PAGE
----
How Wake Island scaled down and branched out

We spoke to the Montreal band about their reconfiguration and the reimagined sound on their new record.

Wake Island photo

It’s been a busy year for Wake Island, and it’s about to get a lot busier.

Out is about to drop, a second album by a band in a period of transition. Wake Island have been known to split their time between Montreal and the motherland (Lebanon, or Beirut to be specific), but now that Nadim Maghzal has moved to New York City, they’ve raised their international stakes considerably. This summer they’ll take a break from building a presence in the U.S. to tour the U.K. for the first time, playing a series of festival dates as part of POP Montreal’s POP Off tour, alongside L.A. Foster and Foxtrott, before embarking on tours of Europe and the Middle East.

And though Wake Island’s drummer and bassist play on the new record, the band has scaled down to a duo — Maghzal and Philippe Manasseh. And (small detail) they’ve gone electronic.

“We’ve been playing together for about eight years,” Manasseh says, referring to his musical partnership with Maghzal, “and every time we had a band there was always this desire to include electronic elements. But we were too invested in this format of the rock band, with a drummer and bassist, so it always ended up being rock music that we were playing.

“We had this creeping desire to do electronic music, and the real trigger was that we ended up going to Mutek last year, and we saw so many acts and instantly knew that this is exactly the kind of stuff we wanted to do. But we realized that we had no clue how to do it!”

Last summer, the duo assembled the necessary gear and holed up in a remote cabin near Sutton, QC, and then in their Montreal practice space, to expand their knowledge of software until they had enough command of their tools to get creative. They returned to the cabin in February to make the album (recording drums at Montreal’s Breakglass Studio with Jace Lasek), documenting their progress in mid-transition from rock band to electronic act.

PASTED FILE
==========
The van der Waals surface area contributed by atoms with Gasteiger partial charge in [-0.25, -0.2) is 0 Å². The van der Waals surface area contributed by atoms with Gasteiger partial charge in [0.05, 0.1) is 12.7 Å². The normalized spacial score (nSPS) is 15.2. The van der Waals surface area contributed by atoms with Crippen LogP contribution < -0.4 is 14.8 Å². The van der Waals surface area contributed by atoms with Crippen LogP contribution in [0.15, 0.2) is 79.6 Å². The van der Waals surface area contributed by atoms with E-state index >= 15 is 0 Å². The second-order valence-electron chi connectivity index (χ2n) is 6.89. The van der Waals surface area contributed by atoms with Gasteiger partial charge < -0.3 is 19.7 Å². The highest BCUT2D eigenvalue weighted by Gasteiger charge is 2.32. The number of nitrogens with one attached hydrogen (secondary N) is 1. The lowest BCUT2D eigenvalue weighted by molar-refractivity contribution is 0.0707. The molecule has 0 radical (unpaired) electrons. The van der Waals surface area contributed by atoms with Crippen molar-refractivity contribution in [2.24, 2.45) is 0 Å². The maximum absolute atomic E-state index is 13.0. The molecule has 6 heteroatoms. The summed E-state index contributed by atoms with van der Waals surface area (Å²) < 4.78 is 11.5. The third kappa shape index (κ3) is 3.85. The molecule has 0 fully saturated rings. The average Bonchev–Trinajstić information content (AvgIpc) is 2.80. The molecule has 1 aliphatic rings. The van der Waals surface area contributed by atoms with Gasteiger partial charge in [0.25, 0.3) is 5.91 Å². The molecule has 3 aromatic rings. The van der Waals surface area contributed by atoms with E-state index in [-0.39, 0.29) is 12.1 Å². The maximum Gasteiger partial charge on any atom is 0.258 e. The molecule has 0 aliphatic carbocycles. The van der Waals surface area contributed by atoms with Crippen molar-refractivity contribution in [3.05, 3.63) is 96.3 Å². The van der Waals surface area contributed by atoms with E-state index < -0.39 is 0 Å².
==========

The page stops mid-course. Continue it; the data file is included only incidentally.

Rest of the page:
“The album was the first step, so our level of knowledge when we wrote and recorded it, that was just the beginning of the exploration for us,” Manasseh says. “The plan was that by the time we released the album, the live performance would be much more electronic. If you see our show today, it’s way more electronic than the record — it’s as if we’re remixing our own songs live.”

As Manasseh explains it, the transition did not come easily, requiring months of full-time work to get comfortable with sampling, incorporating new tools and getting over the stigma of using a laptop, but it has been nothing but rewarding, both on stage and in the studio.

“Most of the songs on the record were written before the real transition, so there was a lot of rewriting and adaptation, but we’re very excited because we have some new stuff that was written with this approach in mind. Something that is very important to us is that we still wanna be in the songwriting business — we absolutely wanna keep writing songs. Electronic music can sometimes get a bit cold, and we wanna stay warm, as much as possible, and keep the essence of what people like about songs and what we like about songs.”

The title of this record is partly an expression of relief that the album itself is finally out, but it has deeper meaning, both literal and figurative.

“It pretty much sums up the year for us in terms of personal achievements and philosophy, changing the way we see everything,” Manasseh explains. “A lot of this album was written and recorded in nature, and being outside of the city, outside of the house, definitely opened up our perspective of how we live every day. We’re always indoors physically and mentally, too. Even though we’re connected everywhere, somehow we’re further from each other than ever.

“And a lot of the lyrical content has to do with coming out as a gay man,” he adds. “I came out pretty late, when I was 27 years old, so a lot of the album was written as I was figuring things out. It’s very linked to what I was saying earlier: Being in the closet is very much about trapping yourself in and putting walls around you to reject anyone from coming in. The process of opening up is at the centre of this album; it’s not just about the gay thing, but this idea of the breaking down the walls that we put around us. It’s really about looking outwards.” ■

Wake Island launch Out with openers Woodpigeon and DJ s Frankie Teardrop and Kaz_Kandy at Bar le Ritz PDB (179 Jean-Talon W.) on Saturday, April 30, 8 p.m., $10 (nobody turned away for lack of funds)